If the cause of hypotension in a patient is cardiogenic shock, then excessive fluid will worsen the situation. If the circulatory volume of the patient is adequate, but there is inadequate end-organ perfusion, then in such cases inotropes can be administered. In some situations, LVAD or left ventricular assist device becomes necessary.

After the patient suffering from acute decompensated heart failure has been stabilized, treating the pulmonary edema for improving oxygenation becomes the main focus. The first line of treatment in such a case is administering intravenous furosemide. However, acute decompensated heart failure patients who are on chronic diuretics tend to become tolerant, so in such cases, the dosage needs to be progressively increased. If the high doses of furosemide are not effective, then boluses or continuous infusions of bumetanide are recommended. Combination of loop diuretics with thiazide diuretics can also be given for additional effect.

Beta-Blockers: Patients having low blood pressure need to stop the beta-blockers or the dosage needs to be reduced. If the blood pressure is adequate, then the beta-blockers can be safely continued.

Inotropes: Inotropic agents are given if the patient is suffering from hypotension, i.e. if the BP is less than 90.

Opiates: Opiates are frequently used for treating acute pulmonary edema which occurs as a result of acute decompensated heart failure.

ACE Inhibitors & ARBs: The safety and efficacy of ACE inhibitor and angiotensin receptor blockers in treatment of acute decompensated heart failure is not well studied. However, these medications can be potentially harmful. It is important that the patient is stabilized before starting treatment with any of these classes of medications. There is a risk for kidney impairment in patients having poor kidney perfusion, which is a characteristic of these medications.

Other Treatment Methods for Acute Decompensated Heart Failure Include:

  • Ventilation: Continuous positive airway pressure (CPAP) is more beneficial in rapidly improving the symptoms when compared to oxygen therapy alone. CPAP also decreases the risk of death. Endotracheal intubation and mechanical ventilation is required in severe respiratory failure.
  • Ultrafiltration: Ultrafiltration is used for removing fluids in patients who are having acute decompensated heart failure associated with kidney failure.

Surgery for Acute Decompensated Heart Failure

In certain situations, necessity may arise which requires consultation with cardiothoracic surgery and these situations are:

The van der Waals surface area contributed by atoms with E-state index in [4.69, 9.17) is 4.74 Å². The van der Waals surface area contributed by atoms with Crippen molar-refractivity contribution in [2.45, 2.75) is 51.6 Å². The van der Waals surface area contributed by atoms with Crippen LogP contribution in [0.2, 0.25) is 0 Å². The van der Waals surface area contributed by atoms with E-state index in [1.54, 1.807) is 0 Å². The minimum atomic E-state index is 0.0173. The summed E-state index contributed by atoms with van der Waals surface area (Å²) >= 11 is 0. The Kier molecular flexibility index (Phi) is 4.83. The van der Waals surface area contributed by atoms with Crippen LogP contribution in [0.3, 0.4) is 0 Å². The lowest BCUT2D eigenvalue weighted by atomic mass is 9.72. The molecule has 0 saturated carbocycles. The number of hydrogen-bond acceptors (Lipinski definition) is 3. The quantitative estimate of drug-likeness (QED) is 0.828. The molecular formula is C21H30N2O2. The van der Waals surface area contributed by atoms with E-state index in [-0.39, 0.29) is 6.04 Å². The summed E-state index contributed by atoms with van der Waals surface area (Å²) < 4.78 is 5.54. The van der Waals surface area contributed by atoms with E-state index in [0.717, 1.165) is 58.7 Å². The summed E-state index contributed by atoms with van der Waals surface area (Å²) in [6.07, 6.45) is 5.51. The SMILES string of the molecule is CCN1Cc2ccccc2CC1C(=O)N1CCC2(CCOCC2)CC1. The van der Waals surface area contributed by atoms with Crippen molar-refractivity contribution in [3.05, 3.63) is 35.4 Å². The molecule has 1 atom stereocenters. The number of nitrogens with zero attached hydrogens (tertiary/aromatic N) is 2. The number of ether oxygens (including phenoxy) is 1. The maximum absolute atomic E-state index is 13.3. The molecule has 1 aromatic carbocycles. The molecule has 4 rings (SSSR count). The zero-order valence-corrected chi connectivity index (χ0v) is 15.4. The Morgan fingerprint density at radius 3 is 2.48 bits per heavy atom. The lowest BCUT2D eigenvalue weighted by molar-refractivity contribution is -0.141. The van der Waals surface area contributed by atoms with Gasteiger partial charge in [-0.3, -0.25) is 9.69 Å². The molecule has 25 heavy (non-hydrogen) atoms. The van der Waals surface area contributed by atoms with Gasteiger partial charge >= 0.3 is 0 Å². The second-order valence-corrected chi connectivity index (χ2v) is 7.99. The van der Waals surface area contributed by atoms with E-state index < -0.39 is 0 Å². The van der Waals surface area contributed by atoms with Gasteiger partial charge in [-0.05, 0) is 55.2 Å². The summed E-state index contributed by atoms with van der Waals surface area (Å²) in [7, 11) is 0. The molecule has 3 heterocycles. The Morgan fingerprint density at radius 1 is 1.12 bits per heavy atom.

• Patients having heart failure from acute aortic regurgitation need immediate surgery, as this is a highly fatal situation.
  • Rupture of ventricular aneurysm, which can form after myocardial infarction, can also lead to heart failure. If the aneurysm ruptures on the free wall, it results in cardiac tamponade. If the aneurysm has ruptured on the interventricular septum, it may result in a ventricular septal defect.
  • Cardiac tamponade occurring from other causes can also need surgical intervention; however, in some cases, emergent bedside treatment may be sufficient.
  • It is also important to find out if the patient has had a previous history of a repaired congenital heart disease, as these patients commonly have complex cardiac anatomy with shunts and artificial grafts, which may incur damage resulting in acute decompensated heart failure.
  • In some patients, surgery is recommended for treating the underlying problem, which has caused acute decompensated heart failure.

There are different procedures available, which can be done depending on the requirement of the patient. These surgical procedures include heart valve repair or replacement, coronary artery bypass surgery or heart transplantation. Different devices can be implanted during these procedures, such as pacemakers, heart pumps or defibrillators .

Some of the surgical procedures done in Acute Decompensated Heart Failure are:

  • Bypass Surgery: In this procedure, artery from the chest or a vein from the arm or leg is removed and is used to replace the blocked artery in the heart. This permits free circulation of the blood through the heart.
  • Valve Repair: In this procedure, the valve responsible for heart failure is changed by cutting off the excess valve tissues, which are causing the valve to close too tightly. If valve repair is not possible, then an artificial heart valve is placed instead.
  • Annuloplasty: This is a procedure where the ring surrounding the valves is replaced. Heart replacement is done as the final resort where the patient has severe heart failure and is not benefitting from medicines or other heart procedures. In such cases, replacement of the diseased heart is done.
  • Angioplasty is a common procedure which is done for treating heart failure. This procedure is also done for reducing the damage to the heart muscle after the patient has had a heart attack, for improving the symptoms of coronary artery disease and to cut down on the risk of death in some patients. In angioplasty, a balloon is placed in the heart in order to widen the artery, which is blocked by buildup of plaque or atherosclerosis. Patients suffering from heart failure due to coronary artery disease also benefit from angioplasty.
  • Pacemaker is a device, which helps in controlling abnormal heart rhythms. It is placed in the chest or abdomen and works by transmitting electric impulses to stimulate the heart so that it can beat at a normal rate. Pacemaker also helps patients who have arrhythmias. Pacemakers can also be used for treating heart rates that are too fast (tachycardia) or too slow (bradycardia).

There are many new treatments undergoing research for heart disease and new therapies are being introduced for treating acute heart failure to save more and more patients from these types of massive attacks.

Team PainAssist
Team PainAssist
Written, Edited or Reviewed By: Team PainAssist, Pain Assist Inc. This article does not provide medical advice. See disclaimer
Last Modified On:April 6, 2018